You know, Randy is an absolute legend and he is so down to earth. One of the things i have learned from Randy is the importance of having no resistance. He is always having fun doing what he is doing, and all of the people around him are having a great time as well. When you are enjoying the moment, that is when you get creative. Working with him is always about laughing and joking and having fun in the moment. I think it helps me as an artist. He takes my ideas and puts them with his own ideas, and builds upon that to make it as great as possible.
In the past, back in Asia, I would get declined by record labels, they would say I was too short, things like that. What I have learned is to continue doing what you love and to be brave about it. Once you are able to nail down what you love and your passion, it's much easier to be brave about it. If you are having a challenging time in life, just go with it and don't beat yourself up. Like Bruce Lee once said, "be like water my friend; water can crash or it can flow".
Were you a fan of "American Ido" when Randy was one of the original judges?
Absolutely! I used to watch it back in Singapore and wish I would get to meet Randy one day. It's so crazy that it has actually happened. Every time I am with him it's fresh, and he is so light hearted. You don't expect things from him, and he comes out with a joke that is so funny and so unexpected. I continue to be mesmerized by his authenticity and his genuine character. It makes me feel inspired and share my ideas with him about music. He is always wanting to listen to me and share my own knowledge.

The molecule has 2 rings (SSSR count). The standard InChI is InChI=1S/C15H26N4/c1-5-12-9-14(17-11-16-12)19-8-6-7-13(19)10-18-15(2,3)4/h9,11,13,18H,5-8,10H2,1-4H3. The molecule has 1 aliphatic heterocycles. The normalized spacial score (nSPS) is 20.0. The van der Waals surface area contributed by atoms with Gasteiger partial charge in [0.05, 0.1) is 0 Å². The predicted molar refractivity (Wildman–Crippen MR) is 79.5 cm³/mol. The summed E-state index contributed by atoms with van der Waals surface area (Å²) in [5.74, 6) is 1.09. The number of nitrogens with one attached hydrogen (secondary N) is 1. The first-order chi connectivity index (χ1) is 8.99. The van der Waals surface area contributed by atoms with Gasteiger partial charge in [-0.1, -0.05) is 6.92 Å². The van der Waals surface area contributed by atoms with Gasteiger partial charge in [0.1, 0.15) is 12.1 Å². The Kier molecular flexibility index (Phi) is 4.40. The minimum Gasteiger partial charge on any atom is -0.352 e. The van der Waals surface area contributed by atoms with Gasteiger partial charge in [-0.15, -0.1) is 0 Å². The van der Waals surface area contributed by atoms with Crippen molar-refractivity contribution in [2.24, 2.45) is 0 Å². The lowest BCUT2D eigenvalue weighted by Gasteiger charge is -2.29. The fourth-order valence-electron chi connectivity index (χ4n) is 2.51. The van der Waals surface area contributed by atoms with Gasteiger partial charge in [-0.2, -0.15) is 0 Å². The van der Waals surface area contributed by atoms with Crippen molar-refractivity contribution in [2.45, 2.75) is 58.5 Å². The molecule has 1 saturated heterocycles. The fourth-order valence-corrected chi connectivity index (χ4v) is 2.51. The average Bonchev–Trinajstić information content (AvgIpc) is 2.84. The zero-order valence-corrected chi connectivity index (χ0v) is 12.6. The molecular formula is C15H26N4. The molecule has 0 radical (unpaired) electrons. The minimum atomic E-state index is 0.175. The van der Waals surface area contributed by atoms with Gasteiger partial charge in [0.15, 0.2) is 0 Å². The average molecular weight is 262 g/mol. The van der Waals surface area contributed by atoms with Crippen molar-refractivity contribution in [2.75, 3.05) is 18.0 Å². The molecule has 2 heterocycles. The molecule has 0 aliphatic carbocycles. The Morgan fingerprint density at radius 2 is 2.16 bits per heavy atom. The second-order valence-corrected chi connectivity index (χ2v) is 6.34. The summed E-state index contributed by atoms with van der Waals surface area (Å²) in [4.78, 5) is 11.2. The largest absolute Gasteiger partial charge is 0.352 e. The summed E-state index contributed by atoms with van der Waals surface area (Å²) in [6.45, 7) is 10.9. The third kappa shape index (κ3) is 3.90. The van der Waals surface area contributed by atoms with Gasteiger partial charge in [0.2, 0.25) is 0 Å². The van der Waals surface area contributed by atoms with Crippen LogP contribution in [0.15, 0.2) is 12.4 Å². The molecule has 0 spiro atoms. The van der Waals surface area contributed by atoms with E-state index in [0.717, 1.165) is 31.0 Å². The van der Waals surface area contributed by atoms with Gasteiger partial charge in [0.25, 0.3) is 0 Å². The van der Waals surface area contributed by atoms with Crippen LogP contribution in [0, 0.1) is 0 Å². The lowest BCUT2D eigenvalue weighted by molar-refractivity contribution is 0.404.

Generally in the world, when we express ourselves it's so important to listen. I am learning that from Randy actually. When he listens to me, you feel like he is listening and you are curious about what he is going say next. I truly get to wake up every day so excited.
How different is it being successful in the Asian market of the East, compared to being successful in the U.S.A?
You know, I think one of the greatest lessons I have learned from the West is communication. One thing about the Eastern culture is that we are a little bit more subtle, very toned down, we are a little more expressive in our body language. Out here, if you want to express yourself you need to voice it out. Randy has taught me to vocalize my opinions because if you don't vocalize them, people won't know what you are thinking. Eastern culture is a lot about internalizing; bringing my internal thoughts outward is definitely what I am learning here.
Do you think it's more difficult for artists of the East to come here and be very successful?
You know, being born in Singapore, I was born in a diversified culture with different races. The English language was a common language that we had, but our secondary language was all dependent on our ethnicities. In my case, I'm Chinese and we are so comfortable with different people coming together. It's the same thing in the United States for me; different cultures, I definitely felt at home as soon as i got here in that aspect.
Since you are on the verge of music superstardom, what message do you want to convey to your fans about your music?
I think it's so important as an artist to be true to who you are. It could be about fashion , a relationship, your career, anything you want really. As long as you are brave and communicate that to people, you can be successful. It's so important to stay your own unique "you"; everyone was born special. If you know who you are as a person, you are able to express that. It's all about staying true to yourself.
If you were able to put your entire life right now, at this moment, into one word, what would it be?